Aggressive surgical resection is the treatment of choice for pythiosis.[12] Because it provides the best opportunity for cure, complete excision of infected tissue should be pursued whenever possible. When cutaneous lesions are limited to a single distal extremity, amputation is often recommended. In animals with gastrointestinal pythiosis, segmental lesions should be resected with 5-cm margins whenever possible. Unfortunately, surgical excision of tissue and amputation do not guarantee complete success and lesions can re-appear. For this reason, surgery is often followed by other treatment methods.[10]

An immunotherapy product derived from antigens of P. insidiosum has been used successfully to treat pythiosis in horses and people. Unfortunately, although controlled trials have not been completed, the efficacy of this product in dogs appears to be poor.[13]

Case reports indicate the use of the following chemotherapy treatments with varying success: potassium iodide,[14] amphotericin B,[14] terbinafine,[14][15] itraconazole,[10][15] fluconazole,[10] ketoconazole,[10] natamycin,[10] posaconazole,[10] voriconazole,[10] prednisone,[16] flucytosine,[16] and liposomal nystatin.[16]

In vivo studies on rabbits indicate the following chemotherapy treatments with varying success:

In vitro studies on Pythium insidiosum indicate the following chemotherapy treatments with varying success:

References[edit]

  1. ^ Jindayok T, Piromsontikorn S, Srimuang S, Khupulsup K, Krajaejun T (July 2009). "Hemagglutination Test for Rapid Serodiagnosis of Human Pythiosis". Clin. Vaccine Immunol. 16 (7): 1047–51. doi:10.1128/CVI.00113-09. PMC 2708401. PMID 19494087. 
  2. ^ a b Liljebjelke K, Abramson C, Brockus C, Greene C (2002). "Duodenal obstruction caused by infection with Pythium insidiosum in a 12-week-old puppy". J Am Vet Med Assoc 220 (8): 1188–91, 1162. doi:10.2460/javma.2002.220.1188. PMID 11990966.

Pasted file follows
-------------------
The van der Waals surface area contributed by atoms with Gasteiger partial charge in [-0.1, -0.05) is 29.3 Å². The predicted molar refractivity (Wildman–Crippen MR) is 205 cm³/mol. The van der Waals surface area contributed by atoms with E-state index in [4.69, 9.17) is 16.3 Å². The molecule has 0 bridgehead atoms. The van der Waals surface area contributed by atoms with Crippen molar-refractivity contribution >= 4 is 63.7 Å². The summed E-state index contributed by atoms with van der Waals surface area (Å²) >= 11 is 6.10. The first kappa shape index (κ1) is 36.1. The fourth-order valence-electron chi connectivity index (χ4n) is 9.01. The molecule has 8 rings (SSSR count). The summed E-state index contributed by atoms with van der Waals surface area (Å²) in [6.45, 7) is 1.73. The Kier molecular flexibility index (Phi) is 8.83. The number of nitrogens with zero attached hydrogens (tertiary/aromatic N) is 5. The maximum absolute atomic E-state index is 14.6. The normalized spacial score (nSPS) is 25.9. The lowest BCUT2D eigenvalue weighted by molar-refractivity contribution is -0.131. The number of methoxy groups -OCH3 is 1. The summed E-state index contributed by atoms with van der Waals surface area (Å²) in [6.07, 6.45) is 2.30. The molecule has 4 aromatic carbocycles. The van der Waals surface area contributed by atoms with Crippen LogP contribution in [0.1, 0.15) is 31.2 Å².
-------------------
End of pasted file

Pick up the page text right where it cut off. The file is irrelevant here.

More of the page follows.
3. ^ a b Helman R, Oliver J (1999). "Pythiosis of the digestive tract in dogs from Oklahoma". J Am Anim Hosp Assoc 35 (2): 111–4. PMID 10102178. 
  4. ^ Gastrointestinal pythiosis in 10 dogs from California. J Vet Intern Med. 2008 Jul-Aug; 22(4):1065-9. Berryessa NA, Marks SL, Pesavento PA, Krasnansky T, Yoshimoto SK, Johnson EG, Grooters AM. Department of Medicine and Epidemiology, University of California, School of Veterinary Medicine, Davis, CA, USA.
  5. ^ a b "Oomycosis". The Merck Veterinary Manual. 2006. Retrieved 2007-02-03. 
  6. ^ Worster A, Lillich J, Cox J, Rush B (2000). "Pythiosis with bone lesions in a pregnant mare". J Am Vet Med Assoc 216 (11): 1795–8, 1760. doi:10.2460/javma.2000.216.1795. PMID 10844973. 
  7. ^ Grooters A (2003). "Pythiosis, lagenidiosis, and zygomycosis in small animals". Vet Clin North Am Small Anim Pract 33 (4): 695–720, v. doi:10.1016/S0195-5616(03)00034-2. PMID 12910739. 
  8. ^ Dr. Susan Muller, DVM. http://www.critterology.com/articles/pythiosis-dog
  9. ^ a b Pan J, Kerkar S., Siegenthaler M, Hughes M, Pandalai P (2014). "A complicated case of vascular Pythium insidiosum infection treated with limb-sparing surgery". International Journal of Surgery Case Reports 5: 677–680. doi:10.1016/j/ijscr.2014.05.018. 
  10. ^ a b c d e f g h i j k Permpalung N, Worasilchai N, Plongla R, Upala S, Sanguankeo A, Paitoonpong L, Mendoza L, Chindamporn A (2015). "Treatment outcomes of surgery, antifungal therapy, and immunotherapy in ocular and vascular human pythiosis: a retrospective study of 18 patients". Journal of Antimicrobial Chemotherapy 70: 1885–1892. doi:10.1093/jac/dkv008. 
  11. ^ Wolf, Alice (2005). "Opportunistic fungal infections". In August, John R. (ed.). Consultations in Feline Internal Medicine Vol. 5. Elsevier Saunders. ISBN 0-7216-0423-4. 
  12. ^ Thieman KM, Kirkby KA, Flynn-Lurie A, et al. Diagnosis and treatment of truncal cutaneous pythiosis in a dog. J Am Vet Med Assoc 2011;239:1232-1235.
  13. ^ Grooters AM, Foil CS. Miscellaneous fungal infections. In: Greene CE, ed. Infectious Diseases of the Dog and Cat, 4th ed. Elsevier Saunders, St. Louis, MO, 2012; 675-688.
  14. ^ a b c Laohapensang K, Rutherford RB, Supabandhu J, Vanittanakom N (2009). "Vascular pythiosis in a thalassemic patient". Vascular 17 (4): 234–8. doi:10.2310/6670.2008.00073. PMID 19698307. 
  15. ^ a b Grooters AM. Pythiosis and Lagenidiosis. In: Bonagura, ed. Kirk’s Current Veterinary Therapy XIV. Saunders Elsevier, St. Louis, MO, 2008; 1268-1271.
  16. ^ a b c Pereira D, Botton S, Azevedo M, Motta M, Lobo R, Soares M, Fonseca A, Jesus F, Alves S, Santurio J (2013). "Canine gastrointestinal pythiosis treatment by combined antifungal and immunotherapy and review of published studies". Mycopathologia 176: 309–315. doi:10.1007/s11046-013-9683-7.